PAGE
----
Saturday, November 12, 2005

[104] Parameters - Field of View #4

In the conclusion of my previous post of the same serie, I was saying that having a different FOV for each different viewpoints in the 2D cockpit, was kind of a pain. During docking with the LM for example, we may have to switch back and forth between the left rendez-vous window (FOV = 24°) and the main control panel (FOV = 59.09°). Altought the FOV value can be changed using a keyboard shortcut (+/- 10°), this neither fast or practical enough to be a valid solution.

The best way of inforcing a given FOV depending on the panel you are looking at, is to actualy hack the source code of NASSP to perform an automatic change when you switch between the various panels of the CM cockpit. This is done by modifing the method Saturn::SetView() in the file saturnvc.cpp, to insert the following code at the bottom of the method, right above the call to SetCameraOffset():
 //  DarthVader's hack
if(InPanel &&; oapiCameraInternal())
double FOV = 27.58;

FOV = 59.05;
FOV = 63.85;
FOV = 24;
FOV = 25.34;

oapiCameraSetAperture(RAD * FOV / 2.0);
// DarthVader's hack
Et voila! Because we're checking that the user is really in the inside cockpit view, we avoid the FOV to be automatically switched back when using the outside view. The big issue with that solution is that in order to hack as I did, you not only need to have the whole source code of the project (accessible with CVS on, but also Microsoft Visual C++ 6.0. Unless you are a developer you may have to try the free version and I dunno how good/easy it is. Oh yeah ... and you also need to install Orbiter's SDK in your Orbiter directory. So, as we can see, even if it's a solution, it's definitly not the way to go for most Orbinauts ...

We may want to wonder if having a precise FOV setting is really worth the trouble. It is clear that using a value calculated from our settings (screen height and distance from screen) is definitly something that must be done. Now, adjusting the FOV according to the 2D panels like I did may not be required. A possible compromise could be to adjust it for the panels that is the most useful. In the case of the CSM, it will most probably be the rendez-vous windows. Afterall, the other panels don't account for much in term of visibility. In the end, it's up to you to decide what fit you best :-)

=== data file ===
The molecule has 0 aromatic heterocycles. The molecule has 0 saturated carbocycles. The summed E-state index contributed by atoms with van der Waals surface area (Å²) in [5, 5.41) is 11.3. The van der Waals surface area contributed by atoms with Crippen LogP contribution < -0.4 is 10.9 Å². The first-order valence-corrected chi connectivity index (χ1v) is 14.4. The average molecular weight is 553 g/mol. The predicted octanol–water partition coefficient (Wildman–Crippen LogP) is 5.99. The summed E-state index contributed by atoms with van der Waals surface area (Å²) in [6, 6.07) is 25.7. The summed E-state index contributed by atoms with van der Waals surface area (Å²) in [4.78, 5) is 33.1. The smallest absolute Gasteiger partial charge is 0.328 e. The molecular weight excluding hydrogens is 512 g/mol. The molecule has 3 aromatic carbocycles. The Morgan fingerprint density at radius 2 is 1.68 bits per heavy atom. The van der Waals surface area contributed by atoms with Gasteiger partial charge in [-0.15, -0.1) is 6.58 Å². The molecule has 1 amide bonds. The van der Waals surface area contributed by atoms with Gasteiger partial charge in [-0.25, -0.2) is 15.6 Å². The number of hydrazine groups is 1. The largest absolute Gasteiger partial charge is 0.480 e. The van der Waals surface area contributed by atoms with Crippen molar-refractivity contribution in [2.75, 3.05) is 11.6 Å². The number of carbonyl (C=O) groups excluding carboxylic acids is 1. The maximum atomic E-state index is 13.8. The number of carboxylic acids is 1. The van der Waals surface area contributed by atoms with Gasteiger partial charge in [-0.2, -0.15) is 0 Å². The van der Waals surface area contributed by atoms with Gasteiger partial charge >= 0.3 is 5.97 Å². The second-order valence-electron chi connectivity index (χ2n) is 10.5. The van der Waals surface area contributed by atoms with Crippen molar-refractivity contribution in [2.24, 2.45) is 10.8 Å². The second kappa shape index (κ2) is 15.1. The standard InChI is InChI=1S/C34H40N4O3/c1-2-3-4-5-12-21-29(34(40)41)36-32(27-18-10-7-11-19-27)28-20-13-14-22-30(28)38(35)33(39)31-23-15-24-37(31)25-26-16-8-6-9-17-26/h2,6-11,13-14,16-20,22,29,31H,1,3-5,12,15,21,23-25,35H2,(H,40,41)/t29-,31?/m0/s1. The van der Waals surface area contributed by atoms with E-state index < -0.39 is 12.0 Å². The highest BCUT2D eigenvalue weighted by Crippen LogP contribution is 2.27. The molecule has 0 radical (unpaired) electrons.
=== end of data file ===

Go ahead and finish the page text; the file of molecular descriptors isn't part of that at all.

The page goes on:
To conclude this series on the FOV, let's have a quick look at the Lunar Module and see what FOV we should be using. In the same way we did with the Command Module, lets look at the position of the astronauts in the LM on the two following pictures:

We can estimate that they were standing further away from the front window of the LM, than the arm reach length we estimated in the CM's case. I haven't found any document that precisely states the position of the crew when at the flight station, but for the sake of simplifying thing we will assume a distance equal to the distance from your eyes to your screen, 55cm in my case.

Another piece of information hard to find is the exact dimension of the LM windows. After browsing trought various PDFs documents and looking at some schematics to scale, I came up with the following figures: forward window 63.5x71.12x60.96 (cm) and 12.7x33.02 (cm) of viewing area for the docking window. For the forward windows, I couldn't find if it was the viewing area or the whole window dimensions. So instead of using this I decided to try mesuring the on-screen distance between the middle of the left and right windows (which span on 3 panels in the 2D cockpit). On the LM schematics it looked like it was about 115.2cm and I got 73.5cm on the screen. Using the now familiar formula, we can calculate the proper FOV for the two forward facing windows:

Now, let's do the same for the rendez-vous window, which in Orbiter is 9x21.5 (cm):

These two values are so close that it is probably easier to use 42° in both. Here's two screenshots taken from inside the LM:

The CSM in front of the LM

View of the CSM docked to the LM

Don't hesitate to comment on this post if you have any question, objection or comment related to its quality or content. Thanks.


Blogger FlyingSinger said...

Wow, now you HAVE gone to the Dark Side, hacking the NASSP code to make the views what you want! ([Cue mechanical breathing sound] "You have not yet begun to see the Power of the Force"). I think you have written the book on Orbiter view sizing!

BTW, how do you get to the LM docking view window? I can't find a control for this, and I can't see it on the outside of the LM.

I'm in Paris until Saturday 19th. When do you arrive? Probably that same weekend. It's rainy and cold today. I hope it's better Sunday.


2:39 PM  
Blogger DarthVader said...

hehe, yeah I may have gone a bit overboard with all that FOV stuff :)

I'm using the beta version of NASSP 7.0 .. it's far from finished but it's pretty nice as you can see. So the LM docking view isn't in 6.4.2.

I'm flying over next saturday. Our planes will probably cross the same sky on that day.

Hopew you'll enjoy your stay.


5:44 PM  
Blogger Rob Conley said...

I do some playing around with the FoV in Project Mercury 5.0 at

Check out the periscope where I used the FoV to measure the altitude the spacecraft is orbiting at.

6:55 AM  
Blogger Rob Conley said...

This comment has been removed by a blog administrator.

6:56 AM  

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